Archive for the 'PA – Claims Handling Procedures' Category

SEPTEMBER 2014 BAD FAITH CASES: WHERE INSURED GAVE MATERIALLY INACCURATE WRITTEN INFORMATION IN INSURANCE APPLICATION, EVEN IF SHE GAVE CORRECT INFORMATION ORALLY TO INSURER’S AGENT, INSURER HAD A REASONABLE BASIS TO DECLINE COVERAGE, AND SO THERE COULD BE NO VIABLE BAD FAITH CLAIM (Western District)

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In Jones v. State Farm Fire & Casualty Company, the insured suffered a fire to a home.  At the time, the home was not her primary residence, and it was being renovated.  The insured claimed that prior to obtaining the insurance policy at issue, she informed the insurer’s agent of this fact, and further that she had a previous fire.  However, her insurance application expressly stated that this home was her primary residence and that she had not suffered any previous losses in the last five years.  The carrier sought rescission of the policy based on these alleged misrepresentations.  The insured brought a bad faith claim, among other causes of action.

The court stated that the existence of a reasonable basis for denial will defeat a bad faith claim.  Further, “[i]n the specific context of a plaintiff challenging the denial of a claim, the insurer can demonstrate its reasonableness by highlighting material misrepresentations on a plaintiff’s application.”  The court also stated: “Because insurers are permitted under Pennsylvania law to rescind insurance contracts that contain material misrepresentations, denial on that basis is inherently ‘reasonable’ for purposes of the § 8371 cause of action.”

The court found that even if the insured had made oral representations to the insurer’s agent about the fact that she was not living in the home and that there had been an earlier fire loss, her stating contrary facts in the application contradicted those statements, and gave the insurer a reasonable basis for its decision to deny the claim.  “As [the insurer] correctly argues, even accepting as true that [the insured] told [the insurer’s agent’s] employee she had previously had a fire and that the dwelling was not her primary residence, and accepting that [the insurer] knew or should have learned of those statements, [the insurer] nonetheless was confronted with conflicting information. [The insured] intentionally or unintentionally provided untrue information on the rate quote and insurance application forms on which [the insurer] relied.” This provided a reasonable basis for the insurer’s decision, and the bad faith claim was dismissed.

Date of Decision:  September 9, 2014

Jones v. State Farm Fire & Casualty Co., Civil No. JFM-14-00185, 2014 U.S. Dist. LEXIS 125601 (W.D. Pa. September 9, 2014) (Motz, J.) (Judge Motz is a Senior Judge of the United States District Court for the District of Maryland)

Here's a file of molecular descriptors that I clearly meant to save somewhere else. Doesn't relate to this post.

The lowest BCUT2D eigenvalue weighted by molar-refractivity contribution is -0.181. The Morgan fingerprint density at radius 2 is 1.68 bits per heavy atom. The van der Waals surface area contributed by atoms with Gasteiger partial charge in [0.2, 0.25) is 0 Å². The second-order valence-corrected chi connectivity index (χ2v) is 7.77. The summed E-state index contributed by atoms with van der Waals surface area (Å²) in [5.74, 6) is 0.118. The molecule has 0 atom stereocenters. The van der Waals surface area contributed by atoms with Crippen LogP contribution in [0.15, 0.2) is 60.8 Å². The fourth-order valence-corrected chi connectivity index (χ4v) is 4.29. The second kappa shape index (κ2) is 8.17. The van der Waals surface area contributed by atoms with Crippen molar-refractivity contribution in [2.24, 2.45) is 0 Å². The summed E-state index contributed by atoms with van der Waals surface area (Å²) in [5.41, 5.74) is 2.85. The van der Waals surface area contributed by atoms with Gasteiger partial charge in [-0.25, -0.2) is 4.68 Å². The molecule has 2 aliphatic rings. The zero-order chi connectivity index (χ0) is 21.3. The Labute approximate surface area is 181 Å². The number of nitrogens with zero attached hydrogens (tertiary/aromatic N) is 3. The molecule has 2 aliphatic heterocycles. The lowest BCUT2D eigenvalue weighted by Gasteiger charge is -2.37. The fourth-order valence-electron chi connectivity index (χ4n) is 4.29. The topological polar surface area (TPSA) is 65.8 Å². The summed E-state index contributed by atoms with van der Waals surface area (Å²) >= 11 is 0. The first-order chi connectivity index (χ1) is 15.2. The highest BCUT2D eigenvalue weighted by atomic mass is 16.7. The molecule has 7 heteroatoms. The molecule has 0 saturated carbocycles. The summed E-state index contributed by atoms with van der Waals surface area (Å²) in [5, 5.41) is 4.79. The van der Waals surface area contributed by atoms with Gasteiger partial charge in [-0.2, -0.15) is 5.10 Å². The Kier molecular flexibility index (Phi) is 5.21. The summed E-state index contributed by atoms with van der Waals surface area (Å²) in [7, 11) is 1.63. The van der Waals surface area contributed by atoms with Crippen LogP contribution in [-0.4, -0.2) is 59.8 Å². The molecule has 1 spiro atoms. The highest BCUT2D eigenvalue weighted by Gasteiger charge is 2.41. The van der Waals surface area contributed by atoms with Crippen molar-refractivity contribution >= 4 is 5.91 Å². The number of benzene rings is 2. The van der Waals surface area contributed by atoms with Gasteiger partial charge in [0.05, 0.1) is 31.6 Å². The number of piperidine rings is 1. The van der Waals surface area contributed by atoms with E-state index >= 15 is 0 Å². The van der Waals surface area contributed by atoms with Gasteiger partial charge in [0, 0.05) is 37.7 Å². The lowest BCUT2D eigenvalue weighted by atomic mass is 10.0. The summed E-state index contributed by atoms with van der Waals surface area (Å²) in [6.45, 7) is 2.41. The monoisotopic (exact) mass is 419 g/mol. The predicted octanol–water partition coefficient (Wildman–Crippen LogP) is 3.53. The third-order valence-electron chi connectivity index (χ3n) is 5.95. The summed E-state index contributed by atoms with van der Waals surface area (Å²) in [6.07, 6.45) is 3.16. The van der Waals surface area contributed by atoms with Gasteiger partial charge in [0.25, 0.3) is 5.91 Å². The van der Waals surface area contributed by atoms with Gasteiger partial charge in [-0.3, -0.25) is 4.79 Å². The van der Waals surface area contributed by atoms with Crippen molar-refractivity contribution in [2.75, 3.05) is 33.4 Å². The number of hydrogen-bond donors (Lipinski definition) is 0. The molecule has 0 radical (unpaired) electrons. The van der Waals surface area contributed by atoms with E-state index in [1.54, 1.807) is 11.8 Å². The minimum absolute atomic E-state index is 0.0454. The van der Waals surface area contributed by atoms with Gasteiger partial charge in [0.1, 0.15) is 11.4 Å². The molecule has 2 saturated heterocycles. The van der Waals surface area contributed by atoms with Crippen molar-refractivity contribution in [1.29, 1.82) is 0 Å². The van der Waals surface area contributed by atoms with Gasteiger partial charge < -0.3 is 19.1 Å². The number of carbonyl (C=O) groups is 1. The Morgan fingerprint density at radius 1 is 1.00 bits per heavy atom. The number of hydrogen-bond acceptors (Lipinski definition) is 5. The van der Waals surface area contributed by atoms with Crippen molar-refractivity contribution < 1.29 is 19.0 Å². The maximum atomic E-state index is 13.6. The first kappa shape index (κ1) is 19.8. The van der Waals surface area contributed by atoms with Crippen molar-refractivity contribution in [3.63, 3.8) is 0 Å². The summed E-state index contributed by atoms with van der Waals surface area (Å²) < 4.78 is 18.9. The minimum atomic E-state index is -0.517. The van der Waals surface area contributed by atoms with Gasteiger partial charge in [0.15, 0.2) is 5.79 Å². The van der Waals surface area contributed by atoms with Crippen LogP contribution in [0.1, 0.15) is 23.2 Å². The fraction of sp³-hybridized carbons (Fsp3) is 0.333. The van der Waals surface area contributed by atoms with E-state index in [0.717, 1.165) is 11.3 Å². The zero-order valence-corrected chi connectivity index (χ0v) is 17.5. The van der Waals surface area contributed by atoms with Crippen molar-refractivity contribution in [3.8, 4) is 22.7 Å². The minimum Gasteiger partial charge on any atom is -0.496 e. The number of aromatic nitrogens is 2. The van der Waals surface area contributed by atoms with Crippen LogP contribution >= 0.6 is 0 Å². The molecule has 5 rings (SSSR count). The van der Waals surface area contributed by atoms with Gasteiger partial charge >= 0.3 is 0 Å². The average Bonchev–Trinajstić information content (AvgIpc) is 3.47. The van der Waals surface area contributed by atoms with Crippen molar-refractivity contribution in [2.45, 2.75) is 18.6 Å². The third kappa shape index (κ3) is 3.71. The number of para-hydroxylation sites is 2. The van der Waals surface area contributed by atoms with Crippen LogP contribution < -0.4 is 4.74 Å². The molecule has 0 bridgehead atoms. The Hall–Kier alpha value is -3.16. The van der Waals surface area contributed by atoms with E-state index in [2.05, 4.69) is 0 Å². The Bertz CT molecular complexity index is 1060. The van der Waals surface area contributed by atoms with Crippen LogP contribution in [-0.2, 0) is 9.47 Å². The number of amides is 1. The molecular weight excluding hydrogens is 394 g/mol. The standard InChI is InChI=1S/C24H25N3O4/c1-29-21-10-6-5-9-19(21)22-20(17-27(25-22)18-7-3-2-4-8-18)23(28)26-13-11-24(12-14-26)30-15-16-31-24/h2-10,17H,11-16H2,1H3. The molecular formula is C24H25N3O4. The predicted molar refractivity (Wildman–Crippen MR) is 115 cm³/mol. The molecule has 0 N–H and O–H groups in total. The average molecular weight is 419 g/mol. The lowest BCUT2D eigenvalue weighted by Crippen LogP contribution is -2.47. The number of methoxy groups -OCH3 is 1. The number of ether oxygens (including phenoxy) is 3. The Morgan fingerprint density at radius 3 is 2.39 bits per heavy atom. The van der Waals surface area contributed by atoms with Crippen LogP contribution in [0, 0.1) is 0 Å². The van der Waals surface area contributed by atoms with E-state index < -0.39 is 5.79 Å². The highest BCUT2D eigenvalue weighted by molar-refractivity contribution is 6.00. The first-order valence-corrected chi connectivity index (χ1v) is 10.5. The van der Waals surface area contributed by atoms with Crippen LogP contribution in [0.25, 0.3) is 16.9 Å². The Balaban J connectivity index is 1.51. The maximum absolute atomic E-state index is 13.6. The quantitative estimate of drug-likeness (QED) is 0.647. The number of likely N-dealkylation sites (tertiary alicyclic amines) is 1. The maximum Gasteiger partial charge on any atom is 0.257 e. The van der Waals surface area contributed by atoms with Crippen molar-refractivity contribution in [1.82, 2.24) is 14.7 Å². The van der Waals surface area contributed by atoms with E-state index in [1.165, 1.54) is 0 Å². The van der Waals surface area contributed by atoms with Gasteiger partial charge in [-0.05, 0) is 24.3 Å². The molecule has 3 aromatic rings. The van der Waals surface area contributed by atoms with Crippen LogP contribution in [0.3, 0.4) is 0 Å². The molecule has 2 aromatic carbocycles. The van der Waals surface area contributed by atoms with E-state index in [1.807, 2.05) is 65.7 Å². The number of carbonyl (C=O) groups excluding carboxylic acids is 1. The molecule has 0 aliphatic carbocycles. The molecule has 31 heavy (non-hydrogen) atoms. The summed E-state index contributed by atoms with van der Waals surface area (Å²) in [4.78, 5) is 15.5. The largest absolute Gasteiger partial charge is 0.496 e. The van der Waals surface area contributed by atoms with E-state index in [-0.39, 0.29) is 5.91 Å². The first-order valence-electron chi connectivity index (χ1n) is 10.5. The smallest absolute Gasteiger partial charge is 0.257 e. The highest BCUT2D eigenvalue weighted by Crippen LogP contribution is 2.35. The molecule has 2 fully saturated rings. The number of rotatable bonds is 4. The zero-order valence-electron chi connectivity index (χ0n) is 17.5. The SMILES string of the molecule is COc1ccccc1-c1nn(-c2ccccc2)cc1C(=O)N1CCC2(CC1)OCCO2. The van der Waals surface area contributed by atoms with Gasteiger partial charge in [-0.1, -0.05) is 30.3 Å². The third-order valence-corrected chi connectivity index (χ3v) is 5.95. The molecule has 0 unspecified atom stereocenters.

SEPTEMBER 2014 BAD FAITH CASES: IN THIS SUPERSTORM SANDY CASE, INSURED ALLOWED TO PROCEED ON BAD FAITH CLAIM WHERE INSURER REFUSED TO ENGAGE IN APPRAISAL PROCESS, BUT COURT DISMISSES BAD FAITH CLAIM BASED UPON ALLEGED UNDUE INFLUENCE ON INSURED’S ROOFING CONTRACTOR (Philadelphia Federal)

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Currie v. State Farm Fire & Casualty Co., involved damage to the insured’s home from Superstorm Sandy, and a dispute over the homeowner insurer’s payment obligation. The matter was before the court on summary judgment. After finding summary judgment could not be granted on the breach of contract claim, the court then addressed the carrier’s motion for summary judgment on the insured’s two bad faith claims.

First, the insured claimed bad faith for the insurer’s failure to engage in the appraisal process. The insurer’s position was that appraisal was only required where the coverage obligation was agreed upon, but the amount of loss was not; and that the carrier disputed coverage. The court found that the carrier’s position was not actually over coverage differences but over the loss sustained, and allowed the bad faith claim to proceed on that basis.

It granted summary judgment on the second bad faith claim, however. The insured claimed that the carrier had unduly influenced the insured’s roofer to lower its repair estimate. However, the evidence presented on the motion did not support that position. The court also stated that the insureds did not submit “any support for their claim that negotiations regarding the amount of construction repair costs and services to be provided constitutes bad faith conduct on the part of an insurer.”

Date of Decision: August 19, 2014

Currie v. State Farm Fire & Cas. Co., CIVIL ACTION No. 13-6713, 2014 U.S. Dist. LEXIS 117970 (E.D. Pa. August 19, 2014) (Kelly, J.)